March 12, 2024

March 10, 2024, The Fourth Sunday in Lent

March 10, 2024, The Fourth Sunday in Lent


From the 3rd Chapter of John:

To explain the salvation of God to the religious leader, Nicodemus, Jesus refers to the scripture passage quoted in today’s first reading. Just as those who looked upon the bronze serpent were healed, so people will be saved when they behold Christ lifted up on the cross.

[Jesus said:] 14“Just as Moses lifted up the serpent in the wilderness, so must the Son of Man be lifted up, 15that whoever believes in him may have eternal life.
16“For God so loved the world that he gave his only Son, so that everyone who believes in him may not perish but may have eternal life.
17“Indeed, God did not send the Son into the world to condemn the world, but in order that the world might be saved through him. 18Those who believe in him are not condemned; but those who do not believe are condemned already, because they have not believed in the name of the only Son of God. 19And this is the judgment, that the light has come into the world, and people loved darkness rather than light because their deeds were evil. 20For all who do evil hate the light and do not come to the light, so that their deeds may not be exposed. 21But those who do what is true come to the light, so that it may be clearly seen that their deeds have been done in God.”


Remember Jesus is talking to Nicodemus.  The story takes place at night, the meeting seems to be done somewhat in secret, and most of Jesusrhetoric to Nicodemus seems calculated to confuse, bewilder, shock and awe. Then Jesus brings up one of the oddest stories from the Old Testament about a magic bronze serpent on a stick that Moses made.  And likens that cure to be lifted up and looked upon, to himself, the Son of Man.  And in the midst of this weird late night secret meeting – we have one of the most popular verses of scripture.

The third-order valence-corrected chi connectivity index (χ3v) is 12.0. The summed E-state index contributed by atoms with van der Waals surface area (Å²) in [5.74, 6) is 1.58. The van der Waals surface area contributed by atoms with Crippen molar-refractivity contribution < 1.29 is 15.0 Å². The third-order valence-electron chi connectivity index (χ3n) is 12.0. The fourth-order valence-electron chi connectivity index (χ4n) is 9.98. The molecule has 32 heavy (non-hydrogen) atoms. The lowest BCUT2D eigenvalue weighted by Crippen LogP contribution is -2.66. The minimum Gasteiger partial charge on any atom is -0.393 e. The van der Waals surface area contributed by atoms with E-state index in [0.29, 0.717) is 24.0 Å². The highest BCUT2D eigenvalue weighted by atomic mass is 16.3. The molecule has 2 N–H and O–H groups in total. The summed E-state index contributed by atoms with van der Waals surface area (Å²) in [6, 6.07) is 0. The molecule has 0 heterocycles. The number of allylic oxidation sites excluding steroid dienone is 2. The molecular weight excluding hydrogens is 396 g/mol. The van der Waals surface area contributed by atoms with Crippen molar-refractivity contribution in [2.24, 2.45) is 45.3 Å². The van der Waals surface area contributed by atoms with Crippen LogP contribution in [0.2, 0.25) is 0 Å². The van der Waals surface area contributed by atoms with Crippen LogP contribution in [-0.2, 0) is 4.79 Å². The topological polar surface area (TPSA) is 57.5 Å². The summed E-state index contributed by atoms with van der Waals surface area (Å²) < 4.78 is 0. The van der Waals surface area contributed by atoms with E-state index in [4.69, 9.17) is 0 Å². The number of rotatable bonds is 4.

I’m not sure where it started to get ground into our cultural consciousness – but the problem is that the gospel of Jesus Christ is so terribly counter cultural that we have had to do a pretty good job of taming it and making it fit.  In all reality, these words are a little terrifying – and would be very off-putting if they weren’t so darn familiar and comforting.  The mystery and majesty of it all is hard to fit on a bumpersticker, though we try hard.

But for each who could quote 3:16, how many know 14, 15, or 17 and 18?  Even our familiar translation may leave out details of that one important verse that would help us keep it in perspective.  And knowing what’s the deal with the snake on a stick could certainly help too.

Most bibles translate this Greek word intoso,” as in God so loved the world.”   The problem is that many of us hear that so” in the wrong way.  We hear it in terms of degree:  “Soooooo big!”  Soooooo much!”  But thats not the way John meant it.  Another meaning of the English word so” is the sense of in this way” or in this manner.”  Thus and so –  For this is how God loved the world.”

The Gospel writer is talking about the way God loved the world, which points us back to verse 14. Now the Moses and the snake stuff makes a little more sense. God loved the world in this way.  The way that God showed his love to the world is through the gift of Jesus to heal and save.  And God lifted up Jesus in the same manner that Moses lifted up the serpent in the wilderness — at least according to the theology of the Gospel of John.

Did you ever wonder what happened to that snake stick that Moses had made?  What happened to it on the journey, if it was so powerful?  It is mentioned in 2 Kings, when a new King, Hezekiah, “does what is right in the eyes of the Lord.”  He takes away all the little idols and pillars that the Israelites had started worshipping, cause their neighbors did.  And he broke that darn snake stick into pieces.  Why?  Because the people started coming to it, making offerings to it, and gave it a name!  It became a thing.  a formula.  simple.  if you want to be healed, go visit the bronze snake in the Temple.   Look at it.  Talk to it.  Give it a gift.   Aaaaaaand suddenly we’re back to idol worship.  Funny how that happens.